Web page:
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looking beyond borders

foreign policy and global economy

Archive for the tag “2003 invasion of Iraq”

The US Legacy In Iraq: Violence, Sectarianism – And Elections

After 15 years of violence, insecurity and sectarianism following the US invasion of Iraq, finding cause for optimism can be a fool’s errand for Iraqi leaders. This week marks the 15-year anniversary of the start of the US invasion of Iraq, ostensibly to free Iraqis from tyranny and oppression. What came next is well known: With the toppling of dictator Saddam Hussein, the US unleashed a storm of killing and division that persists to this day.

Read Here – Al Jazeera

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Americans Should Learn From, Not Forget The Iraq War

Americans are unlikely to learn anything from the Iraq War for one simple reason. Rather than subjecting the war to the critical scrutiny it deserves, they are keen to forget it.

Read Here – World Affairs

Why There Were No Good Guys In 2003

Much is already known about the lies, deceptions, and institutional failures which made the invasion of Iraq possible, and detail has emerged about the effect on the Iraqi population of the invaders’ chemical weapons and depleted-uranium ammunition. Yet the central assemblies of the two countries which led the invasion bear the heaviest responsibility. They failed to question their political executives, failed to use the powers they rightly hold, and failed to remember what they owe to the voters who legitimate their very presence in an elected assembly. They betrayed representative democracy itself.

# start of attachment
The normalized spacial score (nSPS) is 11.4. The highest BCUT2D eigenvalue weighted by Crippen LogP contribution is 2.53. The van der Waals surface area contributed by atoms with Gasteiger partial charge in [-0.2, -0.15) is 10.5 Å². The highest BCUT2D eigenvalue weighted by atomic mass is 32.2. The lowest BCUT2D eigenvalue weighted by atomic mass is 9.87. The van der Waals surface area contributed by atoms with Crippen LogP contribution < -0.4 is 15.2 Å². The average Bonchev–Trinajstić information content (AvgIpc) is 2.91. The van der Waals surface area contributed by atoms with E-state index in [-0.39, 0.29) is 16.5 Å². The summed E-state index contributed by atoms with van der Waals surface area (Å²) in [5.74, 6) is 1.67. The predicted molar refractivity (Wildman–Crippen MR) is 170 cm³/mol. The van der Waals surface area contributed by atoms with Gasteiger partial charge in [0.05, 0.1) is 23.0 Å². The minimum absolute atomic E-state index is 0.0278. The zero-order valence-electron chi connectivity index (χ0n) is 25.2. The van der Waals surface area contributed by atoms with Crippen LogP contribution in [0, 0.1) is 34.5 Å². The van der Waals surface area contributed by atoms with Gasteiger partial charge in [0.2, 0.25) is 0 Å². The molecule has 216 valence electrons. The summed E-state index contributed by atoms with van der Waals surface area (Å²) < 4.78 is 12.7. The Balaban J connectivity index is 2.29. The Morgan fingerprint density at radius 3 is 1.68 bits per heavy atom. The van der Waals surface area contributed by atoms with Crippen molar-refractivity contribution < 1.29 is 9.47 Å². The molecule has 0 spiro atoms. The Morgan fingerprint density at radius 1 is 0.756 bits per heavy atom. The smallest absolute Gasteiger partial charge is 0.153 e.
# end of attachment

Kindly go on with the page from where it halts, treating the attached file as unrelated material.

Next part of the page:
Read Here – The Hindu

Intervention In Syria Risks Blowback

The signs are unmistakable. Once again, the West is preparing to escalate military intervention in the Arab and Muslim world. This time the target is Syria. Since the US presidential election, the warnings have multiplied. First, in a breathtaking reprise of the falsehood that paved the way for the invasion of Iraq, US and British leaders claimed the Syrian regime might be about to use chemical weapons against rebel forces, and threatened dire consequences.

 

Read Here – Gulf News

 

Dictators Go, Monarchs Stay

Some months after the invasion of Iraq and the toppling of Saddam Hussein, I sat at lunch with the aging Hosni Mubarak. He was then 76 years old and hard of hearing but soon to “run” for the presidency for a fifth time in 2005. The four times previous, there had been no election at all: Parliament chose him and the people expressed their approval (or in theory, their disapproval) in a referendum. In 2005, under American pressure for reform and a political opening, Mubarak changed the rules and allowed something that looked better to take place. Parliament played no role; he ran as the candidate of his National Democratic Party (NDP); and he allowed two people to run against him. A contested election!

Read Here – Commentary

Dictators Go, Monarchs Stay

Some months after the invasion of Iraq and the toppling of Saddam Hussein, I sat at lunch with the aging Hosni Mubarak. He was then 76 years old and hard of hearing but soon to “run” for the presidency for a fifth time in 2005. The four times previous, there had been no election at all: Parliament chose him and the people expressed their approval (or in theory, their disapproval) in a referendum. In 2005, under American pressure for reform and a political opening, Mubarak changed the rules and allowed something that looked better to take place. Parliament played no role; he ran as the candidate of his National Democratic Party (NDP); and he allowed two people to run against him. A contested election!

Read Here – Commentary

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